Your gift of talent is a special gift only you can give. Remember the words of St. Francis of Assisi: "It is in giving that we receive."
The Christian need to share our gifts of Treasure may be best illustrated by the well-known parable of the talents, Matthew 25:14-30, which speaks of a man preparing to travel to a far country. Before departing, he gives talents or money to his servants.
- The first servant receives five talents and works to build them into five more.
- The second servant, who receives two talents, doubles their value as well.
- But the third servant, who receives one talent, buries it.
When the master returns, he praises the first and second servants, but he takes the one talent from the third servant because the servant was not a good steward of the money, having done nothing to increase its value. The lesson of the parable of the talents is that we are to make good use of material gifts given to us by God. To be less than frugal with our material goods is a sin. To do nothing with them is just as wrong.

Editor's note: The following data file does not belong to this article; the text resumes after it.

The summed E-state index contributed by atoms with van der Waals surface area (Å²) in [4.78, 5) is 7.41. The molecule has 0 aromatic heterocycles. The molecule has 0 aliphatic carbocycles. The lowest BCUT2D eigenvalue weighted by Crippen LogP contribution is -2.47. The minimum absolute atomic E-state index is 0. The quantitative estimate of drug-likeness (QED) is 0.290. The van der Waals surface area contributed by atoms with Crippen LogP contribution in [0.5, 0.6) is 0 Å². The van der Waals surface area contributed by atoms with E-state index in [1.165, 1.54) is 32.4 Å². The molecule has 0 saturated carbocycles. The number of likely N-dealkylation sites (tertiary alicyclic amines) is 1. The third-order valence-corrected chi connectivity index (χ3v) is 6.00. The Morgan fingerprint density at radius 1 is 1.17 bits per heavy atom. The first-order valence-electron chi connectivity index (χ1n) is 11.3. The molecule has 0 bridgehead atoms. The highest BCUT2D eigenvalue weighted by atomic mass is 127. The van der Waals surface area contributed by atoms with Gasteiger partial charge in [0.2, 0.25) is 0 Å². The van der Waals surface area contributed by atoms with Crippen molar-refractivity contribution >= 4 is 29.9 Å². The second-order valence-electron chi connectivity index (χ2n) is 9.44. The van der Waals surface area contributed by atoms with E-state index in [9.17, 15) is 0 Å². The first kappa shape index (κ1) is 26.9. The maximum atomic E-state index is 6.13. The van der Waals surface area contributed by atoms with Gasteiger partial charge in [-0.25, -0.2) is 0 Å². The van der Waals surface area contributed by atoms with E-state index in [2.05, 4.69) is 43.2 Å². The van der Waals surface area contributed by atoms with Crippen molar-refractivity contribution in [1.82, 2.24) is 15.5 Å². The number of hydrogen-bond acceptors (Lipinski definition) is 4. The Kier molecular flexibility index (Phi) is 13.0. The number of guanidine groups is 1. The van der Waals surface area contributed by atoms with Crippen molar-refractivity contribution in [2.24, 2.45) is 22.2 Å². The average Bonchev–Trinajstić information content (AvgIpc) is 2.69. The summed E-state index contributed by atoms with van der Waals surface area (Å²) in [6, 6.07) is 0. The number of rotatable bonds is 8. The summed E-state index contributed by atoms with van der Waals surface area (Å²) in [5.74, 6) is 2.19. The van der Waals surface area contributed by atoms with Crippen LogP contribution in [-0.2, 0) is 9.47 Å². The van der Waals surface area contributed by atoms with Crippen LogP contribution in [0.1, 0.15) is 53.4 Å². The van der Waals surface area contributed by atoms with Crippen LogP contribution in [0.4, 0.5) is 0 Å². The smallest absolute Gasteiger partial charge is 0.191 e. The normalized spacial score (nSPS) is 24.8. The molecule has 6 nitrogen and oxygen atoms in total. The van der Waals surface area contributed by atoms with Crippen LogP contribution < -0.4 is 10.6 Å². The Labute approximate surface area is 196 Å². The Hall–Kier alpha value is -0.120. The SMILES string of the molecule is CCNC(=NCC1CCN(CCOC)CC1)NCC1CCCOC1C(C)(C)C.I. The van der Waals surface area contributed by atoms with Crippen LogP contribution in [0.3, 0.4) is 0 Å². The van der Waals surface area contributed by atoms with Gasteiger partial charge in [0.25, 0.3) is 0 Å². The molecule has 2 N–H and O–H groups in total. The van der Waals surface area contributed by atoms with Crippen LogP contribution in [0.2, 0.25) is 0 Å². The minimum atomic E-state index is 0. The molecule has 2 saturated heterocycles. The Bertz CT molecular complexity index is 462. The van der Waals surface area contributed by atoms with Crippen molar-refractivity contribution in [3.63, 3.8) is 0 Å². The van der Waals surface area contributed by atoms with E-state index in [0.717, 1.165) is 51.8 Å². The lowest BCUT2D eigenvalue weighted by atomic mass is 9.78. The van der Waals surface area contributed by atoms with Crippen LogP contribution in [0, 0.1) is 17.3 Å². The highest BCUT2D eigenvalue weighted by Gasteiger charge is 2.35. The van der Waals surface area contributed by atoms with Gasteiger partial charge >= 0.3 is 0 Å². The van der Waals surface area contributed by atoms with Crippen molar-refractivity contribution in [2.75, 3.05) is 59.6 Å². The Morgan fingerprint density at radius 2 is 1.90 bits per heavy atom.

When we do make the most of material possessions, Sacred Scripture points out two ways we can show our gratitude to God for his gifts.
- First, because God is the Giver, some percentage of what is received must be returned to Him as an act of gratitude. (The Old Testament people were expected to give a tithe of 10 percent. This practice is mentioned 39 times in the Old Testament and 11 times in the New Testament, so we know it is God's will that the practice be continued.)
- Secondly, there should be some sharing of our money and material goods with those in need in our family, community, diocese and world. Paul 11, Cor. 9:1-15.
Your gift of treasure is a direct gift only you can give. Remember the words of St. Francis of Assisi: "It is in giving that we receive."